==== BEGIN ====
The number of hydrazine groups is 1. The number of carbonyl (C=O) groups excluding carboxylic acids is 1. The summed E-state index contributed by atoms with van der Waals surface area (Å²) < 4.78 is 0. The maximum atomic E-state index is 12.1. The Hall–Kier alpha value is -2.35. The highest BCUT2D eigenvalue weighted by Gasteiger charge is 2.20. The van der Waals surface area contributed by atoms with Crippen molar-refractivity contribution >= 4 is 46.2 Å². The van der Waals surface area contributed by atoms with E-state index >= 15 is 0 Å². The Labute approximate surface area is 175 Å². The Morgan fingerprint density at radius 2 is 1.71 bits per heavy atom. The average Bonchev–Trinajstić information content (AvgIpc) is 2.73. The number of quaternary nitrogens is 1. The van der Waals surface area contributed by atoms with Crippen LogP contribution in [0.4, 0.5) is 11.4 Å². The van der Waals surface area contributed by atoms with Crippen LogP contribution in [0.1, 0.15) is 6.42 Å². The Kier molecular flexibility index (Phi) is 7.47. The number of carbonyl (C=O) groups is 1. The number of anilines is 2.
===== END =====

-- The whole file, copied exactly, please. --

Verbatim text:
The number of hydrazine groups is 1. The number of carbonyl (C=O) groups excluding carboxylic acids is 1. The summed E-state index contributed by atoms with van der Waals surface area (Å²) < 4.78 is 0. The maximum atomic E-state index is 12.1. The Hall–Kier alpha value is -2.35. The highest BCUT2D eigenvalue weighted by Gasteiger charge is 2.20. The van der Waals surface area contributed by atoms with Crippen molar-refractivity contribution >= 4 is 46.2 Å². The van der Waals surface area contributed by atoms with E-state index >= 15 is 0 Å². The Labute approximate surface area is 175 Å². The Morgan fingerprint density at radius 2 is 1.71 bits per heavy atom. The average Bonchev–Trinajstić information content (AvgIpc) is 2.73. The number of quaternary nitrogens is 1. The van der Waals surface area contributed by atoms with Crippen LogP contribution in [0.4, 0.5) is 11.4 Å². The van der Waals surface area contributed by atoms with Crippen LogP contribution in [0.1, 0.15) is 6.42 Å². The Kier molecular flexibility index (Phi) is 7.47. The number of carbonyl (C=O) groups is 1. The number of anilines is 2.